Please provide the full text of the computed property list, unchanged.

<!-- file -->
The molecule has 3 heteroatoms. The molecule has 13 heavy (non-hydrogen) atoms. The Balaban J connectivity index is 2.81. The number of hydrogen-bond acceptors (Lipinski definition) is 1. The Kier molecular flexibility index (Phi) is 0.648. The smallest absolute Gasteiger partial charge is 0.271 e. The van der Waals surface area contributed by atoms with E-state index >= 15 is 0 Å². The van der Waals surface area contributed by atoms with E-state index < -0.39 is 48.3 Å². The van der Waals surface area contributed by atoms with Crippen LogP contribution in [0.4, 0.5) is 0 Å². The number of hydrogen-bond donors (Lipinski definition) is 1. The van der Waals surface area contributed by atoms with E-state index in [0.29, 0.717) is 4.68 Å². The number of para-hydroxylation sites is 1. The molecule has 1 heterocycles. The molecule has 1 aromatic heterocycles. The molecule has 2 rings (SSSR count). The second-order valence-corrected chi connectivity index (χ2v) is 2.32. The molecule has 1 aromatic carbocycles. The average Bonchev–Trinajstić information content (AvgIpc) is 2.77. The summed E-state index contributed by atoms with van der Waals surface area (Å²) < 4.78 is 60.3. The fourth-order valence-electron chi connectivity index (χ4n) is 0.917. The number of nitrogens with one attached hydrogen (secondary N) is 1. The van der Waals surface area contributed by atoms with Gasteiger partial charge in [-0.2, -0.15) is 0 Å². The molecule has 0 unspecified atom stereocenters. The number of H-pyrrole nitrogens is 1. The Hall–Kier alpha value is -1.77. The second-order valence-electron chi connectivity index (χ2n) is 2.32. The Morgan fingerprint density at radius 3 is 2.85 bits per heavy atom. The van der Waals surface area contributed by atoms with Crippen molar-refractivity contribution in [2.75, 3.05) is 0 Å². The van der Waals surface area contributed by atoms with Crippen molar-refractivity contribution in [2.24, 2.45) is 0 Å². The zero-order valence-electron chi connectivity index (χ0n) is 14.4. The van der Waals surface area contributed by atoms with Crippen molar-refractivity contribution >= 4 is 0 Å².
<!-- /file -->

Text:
The molecule has 3 heteroatoms. The molecule has 13 heavy (non-hydrogen) atoms. The Balaban J connectivity index is 2.81. The number of hydrogen-bond acceptors (Lipinski definition) is 1. The Kier molecular flexibility index (Phi) is 0.648. The smallest absolute Gasteiger partial charge is 0.271 e. The van der Waals surface area contributed by atoms with E-state index >= 15 is 0 Å². The van der Waals surface area contributed by atoms with E-state index < -0.39 is 48.3 Å². The van der Waals surface area contributed by atoms with Crippen LogP contribution in [0.4, 0.5) is 0 Å². The number of hydrogen-bond donors (Lipinski definition) is 1. The van der Waals surface area contributed by atoms with E-state index in [0.29, 0.717) is 4.68 Å². The number of para-hydroxylation sites is 1. The molecule has 1 heterocycles. The molecule has 1 aromatic heterocycles. The molecule has 2 rings (SSSR count). The second-order valence-corrected chi connectivity index (χ2v) is 2.32. The molecule has 1 aromatic carbocycles. The average Bonchev–Trinajstić information content (AvgIpc) is 2.77. The summed E-state index contributed by atoms with van der Waals surface area (Å²) < 4.78 is 60.3. The fourth-order valence-electron chi connectivity index (χ4n) is 0.917. The number of nitrogens with one attached hydrogen (secondary N) is 1. The van der Waals surface area contributed by atoms with Gasteiger partial charge in [-0.2, -0.15) is 0 Å². The molecule has 0 unspecified atom stereocenters. The number of H-pyrrole nitrogens is 1. The Hall–Kier alpha value is -1.77. The second-order valence-electron chi connectivity index (χ2n) is 2.32. The Morgan fingerprint density at radius 3 is 2.85 bits per heavy atom. The van der Waals surface area contributed by atoms with Crippen molar-refractivity contribution in [2.75, 3.05) is 0 Å². The van der Waals surface area contributed by atoms with Crippen molar-refractivity contribution in [2.24, 2.45) is 0 Å². The zero-order valence-electron chi connectivity index (χ0n) is 14.4. The van der Waals surface area contributed by atoms with Crippen molar-refractivity contribution >= 4 is 0 Å².